As the industry comes together this week for the Global Gaming Expo in Las Vegas, you’ll notice a lot of participants at the show wearing bright orange wristbands displaying the message “Keep it Fun.” The bands are part of the American Gaming Association’s latest responsible gaming initiative, themed “We’re Banding Together to Keep It Fun.” The campaign, launched last month during our industrywide Responsible Gaming Education Week (RGEW), brings together all gaming stakeholders – operators, manufacturers, employees, gaming customers, regulators, legislators, treatment professionals and more – in a common effort to promote responsible gaming.
More than 130,000 of the $1 wristbands have been sold so far, and all proceeds are being donated to the National Center for Responsible Gaming (NCRG) to help support community-based outreach and treatment programs. Together, the AGA and its member companies raised more than $50,000 during RGEW alone.
But responsible gaming isn’t just a weeklong focus within the commercial casino industry. It’s a year-round commitment, which is why the AGA is extending the “Banding Together” campaign to encompass all our forthcoming responsible gaming programs and continuing to make the “Keep it Fun” awareness wristbands available for purchase on the AGA Web site and at events like Global Gaming Expo. Our goal is to have as many people as possible wearing the bands so they become a fixture in member properties and communities across the country.
It’s important to note that the commercial casino industry is not in the business of treating problem gamblers – we leave that to the medical professionals. The goal of our programs is to remind the 99 percent of our customers who gamble without a problem that there are simple, practical steps they can take to continue to gamble responsibly and keep it fun and to provide those who cannot gamble responsibly with the resources they may need to get help.
The “Banding Together” campaign has been successful at bringing together a variety of stakeholders to promote responsible gaming awareness, and it’s a model that should be followed as we work to develop a real solution to the overarching problem of pathological gambling as well. A successful approach lies in working together with public health officials, policy makers, clinicians and researchers to develop responsive and effective public policies and industry programs to prevent and reduce gambling-related harms while at the same time respecting the rights of those individuals who gamble without problems.
This is exactly why several leading researchers from the United States, Canada and Australia have developed an innovative new discussion framework that uses scientific research as the common ground for policy and practice discussions among these various groups. This new framework, called the Reno Model, is at the forefront of several promising community initiatives, and inspired the theme for the sixth annual NCRG Conference on Gambling and Addiction, “Finding Common Ground on Prevention, Treatment and Policy.”
Taking place December 7-8 at the Mandalay Bay Resort and Casino in Las Vegas, the conference is co-sponsored by the Institute for Research on Pathological Gambling and Related Disorders, part of the Division on Addictions at Cambridge Health Alliance, a teaching affiliate of Harvard Medical School. As in past years, the event will feature conference tracks specifically tailored to the scientific and clinical communities as well as government and industry representatives.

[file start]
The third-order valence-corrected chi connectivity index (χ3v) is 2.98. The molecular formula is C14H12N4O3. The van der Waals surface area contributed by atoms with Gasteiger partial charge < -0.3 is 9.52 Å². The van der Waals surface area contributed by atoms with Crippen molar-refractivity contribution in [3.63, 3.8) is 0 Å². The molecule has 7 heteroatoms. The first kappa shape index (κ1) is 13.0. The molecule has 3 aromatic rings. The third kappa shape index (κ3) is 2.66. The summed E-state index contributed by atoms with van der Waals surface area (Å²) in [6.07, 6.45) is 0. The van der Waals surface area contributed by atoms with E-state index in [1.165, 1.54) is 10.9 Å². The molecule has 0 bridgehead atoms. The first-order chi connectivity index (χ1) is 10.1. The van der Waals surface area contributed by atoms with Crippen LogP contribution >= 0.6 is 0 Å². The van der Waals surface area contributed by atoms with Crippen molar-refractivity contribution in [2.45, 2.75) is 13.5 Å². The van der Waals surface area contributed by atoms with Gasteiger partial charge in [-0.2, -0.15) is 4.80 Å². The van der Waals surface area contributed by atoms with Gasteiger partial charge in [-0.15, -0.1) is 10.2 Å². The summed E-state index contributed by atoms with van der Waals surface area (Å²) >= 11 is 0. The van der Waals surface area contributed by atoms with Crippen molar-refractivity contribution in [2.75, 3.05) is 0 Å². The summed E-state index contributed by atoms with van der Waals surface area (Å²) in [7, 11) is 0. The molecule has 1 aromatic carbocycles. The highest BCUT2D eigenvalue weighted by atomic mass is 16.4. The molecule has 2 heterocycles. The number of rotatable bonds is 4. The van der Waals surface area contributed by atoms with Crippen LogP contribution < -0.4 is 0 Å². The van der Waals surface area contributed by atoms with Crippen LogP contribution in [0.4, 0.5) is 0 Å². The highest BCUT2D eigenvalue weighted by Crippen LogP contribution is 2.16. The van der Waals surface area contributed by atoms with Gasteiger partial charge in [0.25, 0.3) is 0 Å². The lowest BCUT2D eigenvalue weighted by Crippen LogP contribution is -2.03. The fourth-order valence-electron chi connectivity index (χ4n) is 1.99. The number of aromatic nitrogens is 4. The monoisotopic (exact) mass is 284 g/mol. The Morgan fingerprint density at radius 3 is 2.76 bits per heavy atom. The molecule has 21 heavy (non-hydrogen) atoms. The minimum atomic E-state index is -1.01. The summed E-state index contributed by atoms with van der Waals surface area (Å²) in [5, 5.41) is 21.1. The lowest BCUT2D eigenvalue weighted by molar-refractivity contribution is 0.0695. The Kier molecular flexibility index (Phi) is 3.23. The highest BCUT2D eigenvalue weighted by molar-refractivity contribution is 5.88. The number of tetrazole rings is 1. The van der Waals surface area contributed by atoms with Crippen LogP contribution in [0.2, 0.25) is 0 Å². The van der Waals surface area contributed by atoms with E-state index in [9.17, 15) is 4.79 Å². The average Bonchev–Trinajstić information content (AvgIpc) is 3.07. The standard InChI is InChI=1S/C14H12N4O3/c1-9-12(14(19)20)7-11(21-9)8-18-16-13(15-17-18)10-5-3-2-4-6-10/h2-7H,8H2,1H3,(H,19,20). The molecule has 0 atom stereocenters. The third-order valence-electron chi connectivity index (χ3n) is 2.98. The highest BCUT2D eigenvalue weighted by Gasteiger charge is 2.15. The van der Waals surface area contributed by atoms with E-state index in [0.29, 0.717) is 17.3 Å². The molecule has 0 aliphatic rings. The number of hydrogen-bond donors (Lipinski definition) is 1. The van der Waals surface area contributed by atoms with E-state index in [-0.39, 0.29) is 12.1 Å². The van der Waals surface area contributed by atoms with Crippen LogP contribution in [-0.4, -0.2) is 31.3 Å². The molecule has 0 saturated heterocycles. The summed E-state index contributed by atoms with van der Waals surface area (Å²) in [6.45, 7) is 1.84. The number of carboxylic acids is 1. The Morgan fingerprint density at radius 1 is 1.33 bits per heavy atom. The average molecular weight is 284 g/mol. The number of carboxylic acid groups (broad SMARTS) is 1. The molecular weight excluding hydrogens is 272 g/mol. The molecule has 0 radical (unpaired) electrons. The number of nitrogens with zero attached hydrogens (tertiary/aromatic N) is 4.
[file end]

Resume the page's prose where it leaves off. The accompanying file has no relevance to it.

I have long been a proponent of the need for our industry to understand the science underlying addiction, and industry participation in this conference is the logical next step in our efforts to raise awareness on responsible gaming and develop more effective programs. This year’s conference will include a full explanation of the Reno Model and provide discussions with leaders putting its recommendations to work in their own communities. A range of public health issues as well as the latest research results also will be explored.
A sampling of conference programming includes a discussion of myths about gambling disorders that prevent the development of effective programs and concrete examples of how research can inform responsible gaming initiatives such as self-exclusion programs, employee education and evaluation of state-supported gambling treatment programs. Another session will address the theory that gaming machines can be reconfigured to protect gamblers from excessive play from the vantage points of science, industry and public health. We’ll also take a look at lessons our industry can learn from responsible drinking initiatives.
New to the conference this year is an emphasis on providing material that is as practical as possible. Thus, a “nuts and bolts” approach will characterize the sessions as presenters representing Indian gaming, commercial casinos, gaming law, regulatory commissions, public health and government discuss the implementation of new initiatives as well as provide concrete examples of model programs.
We are particularly pleased that former U.S. senator and presidential candidate George McGovern will join us to present the keynote address entitled “Freedom of Choice and Addiction.” Since the loss of his daughter to alcoholism, Senator McGovern has become a dedicated advocate who has inspired communities across the country and around the globe to work together to provide support for those battling addictions.
I encourage you to join me in December for this exciting conference and, more importantly, to take what you learn back into your own communities. Let’s build on the momentum we’ve started and make responsible gaming a way of life in every community.
To purchase a “Keep it Fun” wristband, visit www.americangaming.org.
For more information on the 6th Annual NCRG Conference on Gambling and Addiction, visit www.ncrg.org/events.